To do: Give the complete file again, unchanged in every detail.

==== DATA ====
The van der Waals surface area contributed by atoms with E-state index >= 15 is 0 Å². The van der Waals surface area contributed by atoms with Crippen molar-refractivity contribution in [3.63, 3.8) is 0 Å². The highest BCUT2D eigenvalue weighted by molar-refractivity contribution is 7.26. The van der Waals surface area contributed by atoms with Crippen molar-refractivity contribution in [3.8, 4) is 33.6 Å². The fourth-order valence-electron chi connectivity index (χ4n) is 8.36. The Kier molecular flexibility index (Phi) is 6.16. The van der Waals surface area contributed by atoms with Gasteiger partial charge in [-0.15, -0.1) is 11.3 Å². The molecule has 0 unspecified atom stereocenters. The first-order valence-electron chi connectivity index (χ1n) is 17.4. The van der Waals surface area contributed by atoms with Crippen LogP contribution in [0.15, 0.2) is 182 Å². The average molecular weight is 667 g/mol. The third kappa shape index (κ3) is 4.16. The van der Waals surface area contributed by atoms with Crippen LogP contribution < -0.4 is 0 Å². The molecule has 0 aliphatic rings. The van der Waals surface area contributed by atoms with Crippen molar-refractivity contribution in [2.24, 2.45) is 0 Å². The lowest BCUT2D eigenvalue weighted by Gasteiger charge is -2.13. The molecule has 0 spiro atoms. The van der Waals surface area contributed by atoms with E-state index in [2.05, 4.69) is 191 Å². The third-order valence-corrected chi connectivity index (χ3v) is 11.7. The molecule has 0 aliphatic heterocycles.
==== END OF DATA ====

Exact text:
The van der Waals surface area contributed by atoms with E-state index >= 15 is 0 Å². The van der Waals surface area contributed by atoms with Crippen molar-refractivity contribution in [3.63, 3.8) is 0 Å². The highest BCUT2D eigenvalue weighted by molar-refractivity contribution is 7.26. The van der Waals surface area contributed by atoms with Crippen molar-refractivity contribution in [3.8, 4) is 33.6 Å². The fourth-order valence-electron chi connectivity index (χ4n) is 8.36. The Kier molecular flexibility index (Phi) is 6.16. The van der Waals surface area contributed by atoms with Gasteiger partial charge in [-0.15, -0.1) is 11.3 Å². The molecule has 0 unspecified atom stereocenters. The first-order valence-electron chi connectivity index (χ1n) is 17.4. The van der Waals surface area contributed by atoms with Crippen LogP contribution in [0.15, 0.2) is 182 Å². The average molecular weight is 667 g/mol. The third kappa shape index (κ3) is 4.16. The van der Waals surface area contributed by atoms with Crippen LogP contribution < -0.4 is 0 Å². The molecule has 0 aliphatic rings. The van der Waals surface area contributed by atoms with Crippen molar-refractivity contribution in [2.24, 2.45) is 0 Å². The lowest BCUT2D eigenvalue weighted by Gasteiger charge is -2.13. The molecule has 0 spiro atoms. The van der Waals surface area contributed by atoms with E-state index in [2.05, 4.69) is 191 Å². The third-order valence-corrected chi connectivity index (χ3v) is 11.7. The molecule has 0 aliphatic heterocycles.